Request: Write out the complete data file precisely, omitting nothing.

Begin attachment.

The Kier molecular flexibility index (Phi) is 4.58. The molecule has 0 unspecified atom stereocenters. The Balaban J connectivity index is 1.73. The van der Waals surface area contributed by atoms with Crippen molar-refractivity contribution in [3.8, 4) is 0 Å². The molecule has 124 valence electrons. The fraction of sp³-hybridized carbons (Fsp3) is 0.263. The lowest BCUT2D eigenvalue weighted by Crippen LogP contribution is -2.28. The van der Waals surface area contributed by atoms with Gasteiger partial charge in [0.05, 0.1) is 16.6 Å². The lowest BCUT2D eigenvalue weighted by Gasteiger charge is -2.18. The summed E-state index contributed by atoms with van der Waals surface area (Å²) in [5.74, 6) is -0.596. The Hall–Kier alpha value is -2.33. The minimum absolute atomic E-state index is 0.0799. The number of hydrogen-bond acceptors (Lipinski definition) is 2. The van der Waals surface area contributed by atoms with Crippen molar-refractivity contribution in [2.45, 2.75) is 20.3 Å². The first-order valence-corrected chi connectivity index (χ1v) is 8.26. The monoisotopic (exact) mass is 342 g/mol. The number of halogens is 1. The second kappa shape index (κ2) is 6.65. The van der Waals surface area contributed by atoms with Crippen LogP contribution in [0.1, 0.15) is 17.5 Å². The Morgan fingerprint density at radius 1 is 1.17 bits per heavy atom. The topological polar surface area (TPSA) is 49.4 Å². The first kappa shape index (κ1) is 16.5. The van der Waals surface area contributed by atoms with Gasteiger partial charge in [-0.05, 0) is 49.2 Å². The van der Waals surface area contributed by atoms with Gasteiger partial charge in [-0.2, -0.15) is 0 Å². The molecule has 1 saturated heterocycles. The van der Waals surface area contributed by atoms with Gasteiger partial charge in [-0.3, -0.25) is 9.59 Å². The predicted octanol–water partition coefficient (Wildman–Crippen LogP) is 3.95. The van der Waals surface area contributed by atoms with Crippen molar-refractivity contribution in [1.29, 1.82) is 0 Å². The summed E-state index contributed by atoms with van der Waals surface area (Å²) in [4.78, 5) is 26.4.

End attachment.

The Kier molecular flexibility index (Phi) is 4.58. The molecule has 0 unspecified atom stereocenters. The Balaban J connectivity index is 1.73. The van der Waals surface area contributed by atoms with Crippen molar-refractivity contribution in [3.8, 4) is 0 Å². The molecule has 124 valence electrons. The fraction of sp³-hybridized carbons (Fsp3) is 0.263. The lowest BCUT2D eigenvalue weighted by Crippen LogP contribution is -2.28. The van der Waals surface area contributed by atoms with Gasteiger partial charge in [0.05, 0.1) is 16.6 Å². The lowest BCUT2D eigenvalue weighted by Gasteiger charge is -2.18. The summed E-state index contributed by atoms with van der Waals surface area (Å²) in [5.74, 6) is -0.596. The Hall–Kier alpha value is -2.33. The minimum absolute atomic E-state index is 0.0799. The number of hydrogen-bond acceptors (Lipinski definition) is 2. The van der Waals surface area contributed by atoms with Crippen molar-refractivity contribution in [2.45, 2.75) is 20.3 Å². The first-order valence-corrected chi connectivity index (χ1v) is 8.26. The monoisotopic (exact) mass is 342 g/mol. The number of halogens is 1. The second kappa shape index (κ2) is 6.65. The van der Waals surface area contributed by atoms with Crippen LogP contribution in [0.1, 0.15) is 17.5 Å². The Morgan fingerprint density at radius 1 is 1.17 bits per heavy atom. The topological polar surface area (TPSA) is 49.4 Å². The first kappa shape index (κ1) is 16.5. The van der Waals surface area contributed by atoms with Gasteiger partial charge in [-0.05, 0) is 49.2 Å². The van der Waals surface area contributed by atoms with Gasteiger partial charge in [-0.2, -0.15) is 0 Å². The molecule has 1 saturated heterocycles. The van der Waals surface area contributed by atoms with Gasteiger partial charge in [-0.3, -0.25) is 9.59 Å². The predicted octanol–water partition coefficient (Wildman–Crippen LogP) is 3.95. The van der Waals surface area contributed by atoms with Crippen molar-refractivity contribution in [1.29, 1.82) is 0 Å². The summed E-state index contributed by atoms with van der Waals surface area (Å²) in [4.78, 5) is 26.4.